Interestingly a comparison between more compassionate-empathic physicians and other physicians revealed that physicians from the compassionate-empathic group are younger, have fewer years in medical practice, and score higher on pro-social, non-stereotypic attitudes toward patients and on empathy measures, but report more emotional exhaustion than other physicians [71]. It is worthy to note that even if the patient desires a compassionate and empathic physician, these attitudes are often found lacking in medical settings. All these findings appear to suggest that the same personality traits and coping strategies that make a “good physician” are the same that put them at a greater risk of burnout [72,73]. The fact that younger physicians seem to follow a more “idealistic” approach and a compassionate-empathic attitude may also explain why they are more exposed to burnout risk than the older physicians [72].

There exist a paucity of studies relating to person-directed interventions for physicians, and studies that have been undertaken employ a large variety of approaches, making comparison difficult. Some of the stress-management approaches seem to be at least partially effective, while others do not. In particular the studies that were more focused on communication skills training failed in reducing burnout. Perhaps these interventions may show a positive effect if considered as part of a more comprehensive treatment package. The relaxation techniques considered here succeed in reducing emotional exhaustion and may prove even more effective if combined with other interventions.

As an example of how empirically supported approaches for stress management can be transitioned to intervention of physician burnout states, we believe evidence points to stress inoculation training. For example, over the past ten years, we have been treating posttraumatic stress disorder (PTSD) with physiologically-driven virtual exposure. In general treatment of PTSD syndromes is reasonably successful, however, the approximate 10-20% of non-responders require further thoughts on additional approaches. It is clear that more weight needs to be given to prevention. We have successfully used pre-deployment stress inoculation training in U.S., Coalition, and NATO forces for both deployments into war zones and peacekeeping missions. In addition, pilot studies addressing the stress hardening needs of Special Forces troops and military medical corps personnel have yielded interesting information. Because the skill level of military medical corps personnel and Special Forces personnel is generally much higher than other deployed troops, we note that PTSD, when it occurs, presents differently than the standard model. In some cases, based on our preliminary investigations, the PTSD spectrum in many ways resembles severe burnout. We are actively investigating these important differences and are employing advances in wireless and mobile communication technology as a means to effect positive outcomes. For example, we have deployed iPhones to National Guard units currently in Afghanistan for the assessment of PTSD and TBI. This important and very difficult problem will require careful attention to presenting symptoms combined with innovative uses of advanced technology interventions.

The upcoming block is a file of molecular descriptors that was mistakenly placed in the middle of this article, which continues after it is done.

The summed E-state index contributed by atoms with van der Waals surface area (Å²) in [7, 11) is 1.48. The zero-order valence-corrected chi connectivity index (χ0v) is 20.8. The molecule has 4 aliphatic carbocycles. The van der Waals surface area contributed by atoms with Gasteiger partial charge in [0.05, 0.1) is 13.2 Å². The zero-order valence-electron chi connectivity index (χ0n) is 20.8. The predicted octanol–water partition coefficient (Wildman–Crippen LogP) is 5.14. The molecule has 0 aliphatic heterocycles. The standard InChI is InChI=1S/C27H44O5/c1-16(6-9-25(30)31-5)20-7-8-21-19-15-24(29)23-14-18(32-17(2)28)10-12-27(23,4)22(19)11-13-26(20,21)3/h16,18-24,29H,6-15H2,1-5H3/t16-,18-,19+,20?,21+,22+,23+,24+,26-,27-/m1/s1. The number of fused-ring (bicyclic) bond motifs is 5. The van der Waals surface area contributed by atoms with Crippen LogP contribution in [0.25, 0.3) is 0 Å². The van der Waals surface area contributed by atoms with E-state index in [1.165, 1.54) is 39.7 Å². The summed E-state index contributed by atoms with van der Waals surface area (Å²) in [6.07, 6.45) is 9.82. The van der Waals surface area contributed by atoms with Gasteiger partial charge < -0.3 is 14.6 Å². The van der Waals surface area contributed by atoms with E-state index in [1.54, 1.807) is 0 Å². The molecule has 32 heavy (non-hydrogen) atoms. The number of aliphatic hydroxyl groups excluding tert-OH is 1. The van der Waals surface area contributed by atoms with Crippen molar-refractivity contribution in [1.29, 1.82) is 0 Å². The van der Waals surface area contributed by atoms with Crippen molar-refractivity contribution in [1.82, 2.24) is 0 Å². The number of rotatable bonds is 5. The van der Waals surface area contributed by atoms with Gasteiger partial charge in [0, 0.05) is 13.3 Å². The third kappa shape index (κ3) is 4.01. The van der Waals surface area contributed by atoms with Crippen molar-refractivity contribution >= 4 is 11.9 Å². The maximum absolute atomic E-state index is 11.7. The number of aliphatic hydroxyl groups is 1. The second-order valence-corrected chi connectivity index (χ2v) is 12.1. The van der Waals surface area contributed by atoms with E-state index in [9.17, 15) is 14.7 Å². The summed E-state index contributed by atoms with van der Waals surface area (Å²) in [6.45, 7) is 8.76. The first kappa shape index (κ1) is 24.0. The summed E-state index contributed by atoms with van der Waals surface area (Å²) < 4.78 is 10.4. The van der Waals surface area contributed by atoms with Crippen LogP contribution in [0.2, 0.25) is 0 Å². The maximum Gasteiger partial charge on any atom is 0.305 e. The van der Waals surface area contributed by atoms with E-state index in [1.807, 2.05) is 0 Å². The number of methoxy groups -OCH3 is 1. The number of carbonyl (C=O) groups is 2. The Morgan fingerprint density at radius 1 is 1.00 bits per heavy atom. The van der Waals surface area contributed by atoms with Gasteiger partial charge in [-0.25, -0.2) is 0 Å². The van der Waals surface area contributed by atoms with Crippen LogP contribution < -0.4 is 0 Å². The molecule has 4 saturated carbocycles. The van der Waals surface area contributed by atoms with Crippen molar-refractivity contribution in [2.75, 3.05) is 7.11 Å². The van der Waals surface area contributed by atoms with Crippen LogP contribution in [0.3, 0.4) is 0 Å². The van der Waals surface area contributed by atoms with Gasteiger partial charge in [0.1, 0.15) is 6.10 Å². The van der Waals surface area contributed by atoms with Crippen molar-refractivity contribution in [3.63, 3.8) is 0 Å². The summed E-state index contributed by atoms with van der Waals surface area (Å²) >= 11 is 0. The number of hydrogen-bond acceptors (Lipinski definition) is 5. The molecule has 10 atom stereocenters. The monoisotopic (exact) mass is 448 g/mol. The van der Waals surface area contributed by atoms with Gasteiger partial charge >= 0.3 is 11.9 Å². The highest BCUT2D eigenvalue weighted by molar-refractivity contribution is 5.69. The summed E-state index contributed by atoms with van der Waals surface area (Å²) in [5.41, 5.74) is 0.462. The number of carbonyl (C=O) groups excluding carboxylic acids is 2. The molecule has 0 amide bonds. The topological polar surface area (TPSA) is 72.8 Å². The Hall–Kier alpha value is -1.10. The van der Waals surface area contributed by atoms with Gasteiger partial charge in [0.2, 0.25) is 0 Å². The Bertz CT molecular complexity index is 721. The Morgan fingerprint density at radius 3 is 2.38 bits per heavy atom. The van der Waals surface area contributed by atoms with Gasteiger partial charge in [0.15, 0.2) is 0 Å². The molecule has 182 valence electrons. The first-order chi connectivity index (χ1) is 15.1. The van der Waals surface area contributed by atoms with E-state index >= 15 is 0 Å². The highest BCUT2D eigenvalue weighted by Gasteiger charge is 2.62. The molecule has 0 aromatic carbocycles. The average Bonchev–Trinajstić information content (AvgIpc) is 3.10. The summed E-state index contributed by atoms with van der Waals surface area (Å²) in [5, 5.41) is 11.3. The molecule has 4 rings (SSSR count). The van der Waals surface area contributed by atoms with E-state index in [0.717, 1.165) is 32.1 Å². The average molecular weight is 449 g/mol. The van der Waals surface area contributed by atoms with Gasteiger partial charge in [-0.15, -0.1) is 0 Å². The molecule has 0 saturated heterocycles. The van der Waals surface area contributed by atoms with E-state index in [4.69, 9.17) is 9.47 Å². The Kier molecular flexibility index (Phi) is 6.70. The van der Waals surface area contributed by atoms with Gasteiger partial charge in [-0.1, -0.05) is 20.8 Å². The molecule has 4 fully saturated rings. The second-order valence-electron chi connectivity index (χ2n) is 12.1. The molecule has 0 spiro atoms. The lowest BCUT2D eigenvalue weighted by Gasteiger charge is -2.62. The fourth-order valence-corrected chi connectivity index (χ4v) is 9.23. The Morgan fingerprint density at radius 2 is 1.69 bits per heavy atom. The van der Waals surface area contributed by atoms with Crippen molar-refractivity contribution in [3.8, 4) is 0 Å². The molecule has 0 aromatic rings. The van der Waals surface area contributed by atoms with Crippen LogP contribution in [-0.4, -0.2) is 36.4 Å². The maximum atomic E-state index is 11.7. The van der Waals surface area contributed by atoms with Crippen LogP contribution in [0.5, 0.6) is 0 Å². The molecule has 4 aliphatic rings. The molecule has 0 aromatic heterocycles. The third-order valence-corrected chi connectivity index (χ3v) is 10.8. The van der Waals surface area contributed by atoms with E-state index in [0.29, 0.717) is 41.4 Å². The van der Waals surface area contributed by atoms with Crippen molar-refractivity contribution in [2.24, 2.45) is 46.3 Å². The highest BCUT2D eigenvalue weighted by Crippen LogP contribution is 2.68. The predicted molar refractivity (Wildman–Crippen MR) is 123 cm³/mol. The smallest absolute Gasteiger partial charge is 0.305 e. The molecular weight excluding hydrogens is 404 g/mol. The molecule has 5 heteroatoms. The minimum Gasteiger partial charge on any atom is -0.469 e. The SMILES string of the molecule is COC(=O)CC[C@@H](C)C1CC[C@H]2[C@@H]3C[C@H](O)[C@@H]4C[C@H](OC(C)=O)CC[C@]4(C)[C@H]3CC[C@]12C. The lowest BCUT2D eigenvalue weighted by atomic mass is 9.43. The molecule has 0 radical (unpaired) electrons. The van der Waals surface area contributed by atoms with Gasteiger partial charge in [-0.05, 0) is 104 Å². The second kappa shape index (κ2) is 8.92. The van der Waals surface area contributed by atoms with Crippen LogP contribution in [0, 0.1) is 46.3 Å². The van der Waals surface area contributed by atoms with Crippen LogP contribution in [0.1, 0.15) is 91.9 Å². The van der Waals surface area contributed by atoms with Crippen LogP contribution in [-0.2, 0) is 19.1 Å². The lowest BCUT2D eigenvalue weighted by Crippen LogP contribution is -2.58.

5 Conclusion

According to the studies selected in this review, it appears that a successful intervention for burnout should take into account the broad range of causes and should incorporate a variety of different therapeutic tools. Reducing stress in only one aspect of the working condition and may not be sufficient to diminish burnout rate. An important set of techniques emerged in the studies reviewed here. Among them, the training of coping strategies, the training of interpersonal skills to increase social support, the management of negative emotions, the improvement of communication skills, the discussion of specific professional high-stress situations, and the use of relaxation techniques should be considered. All these therapeutic tools could be organized and synthesized into a more holistic, person-directed intervention. It appears that interventions should also be developed at both the individual and institutional levels, in a balance between service responsibilities and personal training. Finally, new generations of physicians should begin individual-prevention training early in their careers in order to develop a skill set and personal belief system to provide effective inoculation against situations that may make them more prone to the experience of burnout.

    Authors’ contributions: DP and PC independently selected paper abstracts and titles, and analyzed the full papers that met the inclusion criteria, resolving disagreements through consensus. BKW, DP, PC and GR, participated in the study design and wrote the paper. BKW, MW, and GR conceived the study and participated in its drafting, design and coordination. All authors read and approved the final manuscript.

    Conflict of interest: There is no financial or personal interest to report.


No acknowledgments to report.